- Westfield owns some of the most valuable malls in the United States. According to commercial real estate research firm Green Street Advisors, Westfield’s parent company falls in the top four mall companies in the US in terms of asset value.
- Westfield was acquired by France’s Unibail-Rodamco, a commercial property investor, for $15.7 billion in 2017.
- Business Insider spoke to the president of Unibail-Rodamco-Westfield’s US operations to find out how the company has been able to stave off the retail apocalypse and stay ahead of the pack.
Not all American malls are dying. In fact, a select group of high-quality mall operators are still managing to survive in today’s tricky retail environment.
Unibail-Rodamco-Westfield (URW) is one of them.
This recently formed company – Australian mall operator Westfield was acquired by France’s Unibail-Rodamco, a commercial property investor, for $15.7 billion in a deal that was finalized in June 2018 – owns some of the most valuable malls in the United States. According to a recent report from commercial real estate research firm Green Street Advisors, URW falls within the top four mall companies in the US in terms of asset value.
Business Insider spoke to Jean-Marie Tritant, president of US operations at URW, who explained how the company looks to stay ahead of the pack and stave off the retail apocalypse:
“Retail is about location, location, location,” Tritant said, adding that this is an extremely important factor as the mall concept comes under pressure.
“The focus of our group is to be in the best catchment area in the best cities in the Western world,” he added.
There are currently 32 Westfield malls in the US, located in cities such as Los Angeles, New York, San Diego, and San Francisco.
A good transit connection to the mall is crucial, especially given that many of these malls are located in urban areas where customers would not typically drive.
Tritant said that URW is currently working with local authorities to extend a train line to its Century City shopping center in Los Angeles.
- Courtesy of Westfield
One of the biggest downfalls in a weaker mall is its linear layout.
A linear layout makes it harder for customers to see storefronts. To combat this, Westfield has tested out different layouts and formats depending on the area.
“When you are in a very dense urban area where the square foot is expensive, people enjoy being able to be in places where they can enjoy the space,” he said. This is why Westfield might look to add large spaces for people to hang around and socialize in.
- Getty/Al Seib
A lack of signage can hinder the customer experience.
It’s about “having something that is easy to walk around,” he said. “We work a lot on the customer journey, not only when you are in the mall but when you arrive at to the mall” to solve “pain points.”
Acoustics and aesthetic
- Getty/Lawrence K. Ho
Acoustics and aesthetics are also important.
URW traces out the customer journey, arriving at the mall and walking around it, to experience the noises and sounds visitors would be exposed to.
This is especially important in some of the areas where customers might sit down for several hours.
A lot of food courts in other malls are noisy and unpleasant places to eat, Tritant said. URW works on both aesthetics and acoustics, which encourages consumers to spend longer there – and, therefore, more money there.
Investing in the details
- Getty/J.M. Eddins Jr. for The Washington Post
Thinking of the customer individually rather than as a crowd helps the company to look at aspects of the shopping experience that might seem trivial, Tritant said.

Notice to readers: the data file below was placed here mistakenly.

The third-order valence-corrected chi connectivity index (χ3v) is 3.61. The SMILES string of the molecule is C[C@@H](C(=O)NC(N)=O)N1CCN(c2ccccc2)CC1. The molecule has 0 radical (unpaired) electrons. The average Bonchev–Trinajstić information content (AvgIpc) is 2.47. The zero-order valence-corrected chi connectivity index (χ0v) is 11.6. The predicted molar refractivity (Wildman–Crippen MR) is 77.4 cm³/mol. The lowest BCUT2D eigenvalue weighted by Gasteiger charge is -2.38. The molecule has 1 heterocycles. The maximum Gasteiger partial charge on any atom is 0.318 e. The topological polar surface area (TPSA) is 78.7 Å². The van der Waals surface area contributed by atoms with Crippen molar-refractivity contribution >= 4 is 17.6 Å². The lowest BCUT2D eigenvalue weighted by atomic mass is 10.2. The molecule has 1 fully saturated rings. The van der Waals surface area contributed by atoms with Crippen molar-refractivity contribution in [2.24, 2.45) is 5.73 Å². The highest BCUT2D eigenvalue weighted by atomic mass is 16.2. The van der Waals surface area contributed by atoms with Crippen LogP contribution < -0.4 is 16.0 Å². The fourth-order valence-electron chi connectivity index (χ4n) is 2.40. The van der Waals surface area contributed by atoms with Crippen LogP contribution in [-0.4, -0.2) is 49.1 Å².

He used the bathrooms as examples of this. Bathrooms are typically created for a crowd and for intensive usage, he said. URW tries to make the bathrooms more comfortable and appealing so that the customer has a better impression of the mall overall.
As much entertainment as fashion
- Courtesy of Westfield
One of Westfield’s key strategies is to shift the focus from fashion and offer more entertainment and dining options as well as experiences.
“We have been ahead of the pack in terms of changing the retail mix,” Tritant said, adding that 70% of the new leases signed in 2018 were non-fashion concepts and more than 53% of its malls now have health and fitness services.
“We are changing the retail mix so there is much more in connection with the things that millennials are looking for,” he said.
This means scaling back on fashion and shifting the balance.
Experiences, such as concerts or pop-ups, also help to drive traffic to the mall and target more consumers.
Constantly assessing what works and what doesn’t
- Courtesy of Westfield
URW has a target rotation rate for its stores: 10% per year, per mall. This refers to the number of relettings, or renewals of leases, divided by the number of stores. This enables it to bring new concepts to the mall and keep the offering fresh.
“That’s something we are working on every day,” he said. “You need to always be ahead of the pack, bring something new, have the latest concept; you need to have the new brand that is hot at the time.”
The company would either negotiate to end leases of underperforming tenants or work with these concepts to refresh stores.
Partnering with digitally native brands
- Business Insider
As of the end of 2018, URW had opened 58 stores of digitally native brands such as Amazon Books, Peloton, Bonobos, and Warby Parker.
As these popular brands have limited stores in the US, they help to drive traffic to that mall.
“What we are seeing is that everyone needs omnichannel,” he said.
This means that not only do brick-and-mortar retailers need to be online, but that online-only brands need to also have a physical presence.
URW looks at the social buzz around these brands to determine whether they have enough brand awareness for brick-and-mortar stores to be successful.